How do you plan for a 15 minute discussion about social media security?

The process and notes I used to contribute to a 15-minute panel conversation on social media security at DellWorld in December

“We have a 30 minute panel discussion on securing social media. Are you interested?”

The gears in my brain started turning as I asked about the audience.

“Mixed audience. Oh, and it’ll be broadcast live to people watching around the world.”

I accepted the opportunity, and the challenge.

That meant I needed to plan a panel discussion -- with a co-presenter I’d never met -- to help a mixed (read: not necessarily technical or versed in security), global audience consider social media security.

How would you handle a request to talk about social media security - perhaps in your company - if you had about a month to prepare and 15 minutes to speak as part of a panel?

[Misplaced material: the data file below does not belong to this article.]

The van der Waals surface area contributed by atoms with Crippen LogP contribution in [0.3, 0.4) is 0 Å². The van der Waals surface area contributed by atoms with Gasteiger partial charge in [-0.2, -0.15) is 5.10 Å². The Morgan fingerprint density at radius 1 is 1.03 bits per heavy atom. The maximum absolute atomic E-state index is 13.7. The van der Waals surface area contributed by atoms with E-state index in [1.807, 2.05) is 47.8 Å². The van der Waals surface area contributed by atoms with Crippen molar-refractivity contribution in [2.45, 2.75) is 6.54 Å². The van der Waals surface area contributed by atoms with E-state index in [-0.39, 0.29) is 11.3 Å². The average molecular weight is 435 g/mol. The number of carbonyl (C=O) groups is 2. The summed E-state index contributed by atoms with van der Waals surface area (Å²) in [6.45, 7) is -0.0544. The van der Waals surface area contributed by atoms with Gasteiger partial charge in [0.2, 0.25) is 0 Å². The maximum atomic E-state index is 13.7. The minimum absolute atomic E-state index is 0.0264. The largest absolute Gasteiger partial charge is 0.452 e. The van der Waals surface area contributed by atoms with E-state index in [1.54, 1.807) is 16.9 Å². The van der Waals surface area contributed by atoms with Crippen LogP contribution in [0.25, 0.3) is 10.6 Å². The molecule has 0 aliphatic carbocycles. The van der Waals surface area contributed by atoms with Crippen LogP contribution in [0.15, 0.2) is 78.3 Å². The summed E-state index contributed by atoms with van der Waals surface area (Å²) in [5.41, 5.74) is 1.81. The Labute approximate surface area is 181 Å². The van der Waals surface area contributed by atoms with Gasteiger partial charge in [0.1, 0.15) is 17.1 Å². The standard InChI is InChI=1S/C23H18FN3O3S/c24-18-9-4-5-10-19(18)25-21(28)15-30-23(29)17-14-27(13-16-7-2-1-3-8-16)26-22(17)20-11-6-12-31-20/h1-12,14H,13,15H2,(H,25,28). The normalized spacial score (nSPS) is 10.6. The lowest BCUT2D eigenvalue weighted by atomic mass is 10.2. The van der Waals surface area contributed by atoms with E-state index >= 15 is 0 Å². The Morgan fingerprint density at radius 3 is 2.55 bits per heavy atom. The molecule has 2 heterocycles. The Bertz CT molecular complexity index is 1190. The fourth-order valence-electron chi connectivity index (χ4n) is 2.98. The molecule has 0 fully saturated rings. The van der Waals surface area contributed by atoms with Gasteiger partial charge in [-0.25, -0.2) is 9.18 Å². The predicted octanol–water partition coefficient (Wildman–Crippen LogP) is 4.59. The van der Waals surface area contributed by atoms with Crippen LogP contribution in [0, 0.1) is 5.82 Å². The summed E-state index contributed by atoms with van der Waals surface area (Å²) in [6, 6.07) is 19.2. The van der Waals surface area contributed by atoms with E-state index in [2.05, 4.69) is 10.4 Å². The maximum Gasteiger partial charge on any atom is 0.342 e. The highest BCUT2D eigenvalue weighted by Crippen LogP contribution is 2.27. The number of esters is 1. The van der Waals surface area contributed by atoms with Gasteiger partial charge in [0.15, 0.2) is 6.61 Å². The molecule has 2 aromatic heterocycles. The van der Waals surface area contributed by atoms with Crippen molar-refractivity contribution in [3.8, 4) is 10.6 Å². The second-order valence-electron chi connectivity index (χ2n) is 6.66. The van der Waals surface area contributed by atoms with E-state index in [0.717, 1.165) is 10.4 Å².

I invested roughly 8 hours into preparation and delivery for my contribution to the panel. What follows is an overview of my process, my preparation notes and a link to the result. It includes the two last-minute adjustments we made 30 minutes before the discussion.

In another post, I’ll reflect on what I learned as a result of delivering the work live, and an updated framework (or the start of one) to not only discuss the security of social media, but to advance it in any organization.

Step 1: Ask the most important question

Initially, I thought we had up to 30 minutes. Turns out we had a 15-minute broadcast slot.

With an understanding of the time constraint, audience, and topic, the first -- and most important -- question to ask (outlined here): what happens as a result?

We pondered that question during our initial planning session. We agreed that with a mixed audience and limited time, we wanted to be entertaining, but actionable. 15 minutes is not enough time to focus on any specific action.